THE JAZZ AGE (ROARING TWENTIES) in F. SCOTT FITZGERALD’S “THE GREAT GATSBY” The Analysis of the Great Gatsby in the perspective of “The American Basic Values”



The Analysis of the Great Gatsby in the perspective of “The American Basic Values”



In 1920s, or era which is sometimes called as “roaring twenties”[1] after World War I, America went under a radical change and social reform.  The developments in industrialization caused decay in moral values. This resulted in materialism’s obliteration of the doctrines and rules of moral duties. Thus, the society was torn apart due to the clash between old and new values. The Great Gatsby, a novel by F. Scott Fitzgerald[2] reflects the American society during this period and clearly portrays the contrast between traditional and corrupted values by manifesting the distinct character traits, attitudes and habits of the characters; their individual patterns of typical lives and thoughts about the others.[3]

This paper is inspired by the illustration of the condition of the American society in the 1920’s and the associated beliefs, values and dreams of the American population at that time. These beliefs, values and dreams can be summed up be what is termed the “American Dream”[4], a dream of money, wealth, prosperity and the happiness that supposedly came with the booming economy and get-rich-quick schemes that formed the essential underworld of American upper-class society. This underworld infiltrated the upper echelons and created such a moral decay within general society that paved the way for the ruining of dreams and dashing of hopes as they were placed confidently in the chance for opportunities that could be seized by one and all.

In Fitzgerald’s novel, we can get illustration of the American Dream and the “foul dust” or the carelessness of a society that floats in the wake of this dream. By looking at each character and their situation and ambition, it can be seen that the American Dream was not limited to one social class or type of person, that it was nation wide and was found within everyone.

The Analysis of the Great Gatsby in the perspective of “The American Basic Values”

We have learnt that there are some basic values that become “traditional” American values. Three represent traditional reasons why immigrants have been drawn to America: the chance for individual freedom, equality of opportunity, and material wealth. In order to achieve these benefits, however, there were prices to be paid: self-reliance, competition, and hard work. In time, these prices themselves became a part of the traditional value system.[5]

Old values represent the traditional life style and are based on morality and virtue. The characteristics of these values are portrayed by some characters, events and settings throughout the book. The positive aspect of the twenties’ attitude is implied in Anthony’s meditation by the phrase “lusterless and unromantic heaven.”[6] Firstly, old values give one a sense of right or wrong and obedience to social conventions. For example, Nick, the narrator of the book who lives according to these values says that he is slow thinking and full of interior rules that act as brakes on his desires. Then he observes the people around him and adds that he is one of the few honest people that he has ever known.[7] His ideas show that spiritual values such as self-control, honesty and human respect are significant but rare. Secondly, the old life style includes close and warm friendships that depend on respect and love. Gatsby trusts Nick and shares his secrets with him. They establish a genuine friendship. This emphasizes the importance and scarcity of sincere relationships. Furthermore, the old life style is characterized by a certain modesty in which wealth and public show of it are not the only sources of validation. This way of life is illustrated by the settings of the book. For instance, West Egg, where Nick and Gatsby live, corresponds to the traditional life style. Nick describes this place and writes:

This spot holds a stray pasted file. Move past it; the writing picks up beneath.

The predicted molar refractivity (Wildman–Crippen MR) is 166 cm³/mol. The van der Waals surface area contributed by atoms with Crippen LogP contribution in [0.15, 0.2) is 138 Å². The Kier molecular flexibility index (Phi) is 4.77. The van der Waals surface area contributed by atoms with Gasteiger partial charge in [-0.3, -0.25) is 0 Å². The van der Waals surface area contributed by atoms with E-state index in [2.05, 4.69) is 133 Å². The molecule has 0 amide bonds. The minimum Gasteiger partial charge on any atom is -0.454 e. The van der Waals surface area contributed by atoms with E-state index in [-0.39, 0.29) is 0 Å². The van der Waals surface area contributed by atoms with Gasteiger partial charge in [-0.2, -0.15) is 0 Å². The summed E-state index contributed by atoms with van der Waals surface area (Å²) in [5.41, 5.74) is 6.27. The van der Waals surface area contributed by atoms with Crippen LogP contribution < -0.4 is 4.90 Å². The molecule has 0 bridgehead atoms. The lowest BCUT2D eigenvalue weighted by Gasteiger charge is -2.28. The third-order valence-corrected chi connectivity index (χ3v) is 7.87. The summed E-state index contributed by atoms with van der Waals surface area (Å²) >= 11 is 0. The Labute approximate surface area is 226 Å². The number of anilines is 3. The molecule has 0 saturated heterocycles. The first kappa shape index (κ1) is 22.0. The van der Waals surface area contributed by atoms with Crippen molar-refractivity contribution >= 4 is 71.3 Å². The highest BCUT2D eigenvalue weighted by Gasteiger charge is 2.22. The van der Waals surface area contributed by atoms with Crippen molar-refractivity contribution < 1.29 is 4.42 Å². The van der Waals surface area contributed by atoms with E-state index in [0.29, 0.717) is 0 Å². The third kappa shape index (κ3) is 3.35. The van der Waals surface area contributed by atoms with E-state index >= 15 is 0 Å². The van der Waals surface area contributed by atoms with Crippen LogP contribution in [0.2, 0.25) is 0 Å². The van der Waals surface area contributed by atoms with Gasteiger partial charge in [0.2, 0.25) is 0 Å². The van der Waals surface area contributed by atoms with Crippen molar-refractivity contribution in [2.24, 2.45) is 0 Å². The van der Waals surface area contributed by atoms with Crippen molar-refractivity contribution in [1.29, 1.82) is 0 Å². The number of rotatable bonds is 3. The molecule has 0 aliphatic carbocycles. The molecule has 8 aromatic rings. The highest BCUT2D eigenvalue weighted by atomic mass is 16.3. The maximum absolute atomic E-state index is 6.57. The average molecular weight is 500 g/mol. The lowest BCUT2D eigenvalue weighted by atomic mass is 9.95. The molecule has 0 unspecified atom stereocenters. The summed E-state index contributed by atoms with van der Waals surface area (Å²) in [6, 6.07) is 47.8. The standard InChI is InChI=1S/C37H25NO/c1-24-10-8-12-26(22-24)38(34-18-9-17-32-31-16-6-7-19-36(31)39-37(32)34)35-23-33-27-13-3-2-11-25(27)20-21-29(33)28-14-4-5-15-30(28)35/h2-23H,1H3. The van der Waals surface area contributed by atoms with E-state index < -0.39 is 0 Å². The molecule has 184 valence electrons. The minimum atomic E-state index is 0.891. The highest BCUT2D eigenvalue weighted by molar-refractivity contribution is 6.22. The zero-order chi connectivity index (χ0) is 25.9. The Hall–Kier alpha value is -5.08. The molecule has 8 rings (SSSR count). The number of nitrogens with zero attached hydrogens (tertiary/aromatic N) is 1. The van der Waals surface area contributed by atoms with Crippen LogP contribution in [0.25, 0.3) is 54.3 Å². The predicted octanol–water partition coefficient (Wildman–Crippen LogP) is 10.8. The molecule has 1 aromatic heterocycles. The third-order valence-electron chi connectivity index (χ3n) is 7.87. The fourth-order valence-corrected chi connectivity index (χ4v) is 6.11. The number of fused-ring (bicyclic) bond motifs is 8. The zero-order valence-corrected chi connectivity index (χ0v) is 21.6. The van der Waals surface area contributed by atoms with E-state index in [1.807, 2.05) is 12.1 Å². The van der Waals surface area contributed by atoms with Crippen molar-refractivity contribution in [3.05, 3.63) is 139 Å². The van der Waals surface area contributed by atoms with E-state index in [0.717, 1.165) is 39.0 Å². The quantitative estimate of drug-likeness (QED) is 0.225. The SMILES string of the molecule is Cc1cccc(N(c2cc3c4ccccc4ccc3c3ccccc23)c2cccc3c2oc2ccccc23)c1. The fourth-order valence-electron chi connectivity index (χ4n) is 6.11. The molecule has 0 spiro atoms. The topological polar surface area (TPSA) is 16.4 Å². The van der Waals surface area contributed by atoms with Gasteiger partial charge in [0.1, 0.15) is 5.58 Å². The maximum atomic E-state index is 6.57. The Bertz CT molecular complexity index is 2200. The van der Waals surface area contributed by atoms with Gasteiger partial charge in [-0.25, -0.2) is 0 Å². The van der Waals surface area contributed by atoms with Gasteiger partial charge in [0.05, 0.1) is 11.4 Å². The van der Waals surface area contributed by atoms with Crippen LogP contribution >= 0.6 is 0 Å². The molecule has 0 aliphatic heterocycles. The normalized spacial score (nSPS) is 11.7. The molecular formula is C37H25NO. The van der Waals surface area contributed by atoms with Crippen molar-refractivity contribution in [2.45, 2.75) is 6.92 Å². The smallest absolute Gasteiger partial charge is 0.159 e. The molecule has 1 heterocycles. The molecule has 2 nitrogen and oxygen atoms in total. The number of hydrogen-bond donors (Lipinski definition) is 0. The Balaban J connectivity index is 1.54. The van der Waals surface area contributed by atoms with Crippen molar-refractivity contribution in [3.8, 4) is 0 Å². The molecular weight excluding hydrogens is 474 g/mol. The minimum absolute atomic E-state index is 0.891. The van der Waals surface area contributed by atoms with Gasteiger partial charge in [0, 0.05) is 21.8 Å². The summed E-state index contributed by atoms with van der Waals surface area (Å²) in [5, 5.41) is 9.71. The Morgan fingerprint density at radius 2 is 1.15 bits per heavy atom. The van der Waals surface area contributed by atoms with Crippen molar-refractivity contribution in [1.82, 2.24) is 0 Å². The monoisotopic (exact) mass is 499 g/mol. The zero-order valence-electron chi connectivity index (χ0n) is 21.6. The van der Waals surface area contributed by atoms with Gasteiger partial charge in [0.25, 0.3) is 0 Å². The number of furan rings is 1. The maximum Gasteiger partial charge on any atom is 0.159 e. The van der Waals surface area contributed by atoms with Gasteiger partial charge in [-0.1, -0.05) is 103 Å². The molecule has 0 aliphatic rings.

I lived at West Egg, the-well, the less fashionable of the two, though this is a most superficial tag to express the bizarre and not a little sinister contrast between them. my house was at the very tip of the egg, only fifty yards from the Sound, and squeezed between two huge places that rented for twelve or fifteen thousand a season. the one on my right was a colossal affair by any standard-it was a factual imitation of some Hotel de Ville in Normandy, with a tower on one side, spanking new under a thin beard of raw ivy, and a marble swimming pool, and more than forty acres of lawn and garden. It was Gatsby’s mansion. Or, rather, as I didn’t know Mr. Gatsby, it was a mansion inhabited by a gentleman of that name. My own house was an eyesore, but it was a small eyesore, and it had been overlooked, so I had a view of the water, a partial view of my neighbor’s lawn, and the consoling proximity of millionaires-all for eighty dollars a month.[8]

The above quotation gives description that this place is associated by old-fashioned stability, modesty and frugality; concepts that are meaningful according to the old moral code.  From the position as narrator we have access to the thoughts and feelings of Nick Carraway more than any other characters; but this same position also reduces the effectiveness of the reader as a judge of character because he is presented in a biased way compared to others. With that said, it can be seen that Nick suffers greatly from his experiences in New York. His regard for human decency is ruined and he leaves with his hopes dashed and a disgust at how the materialism that runs rampant throughout his social class is capable of ruining lives and dreams. Nick, as with all characters is a believer in the American Dream  because even he moves East to work in the bond business – then a booming industry. Because of the actions of his cousin Daisy, her husband Tom and the beliefs held by his love interest in the novel Jordan, Nick is finally privy to how the dreams and values held by all these people overrun their sense of sensible behavior and how the general society caused their personalities to be affected this way.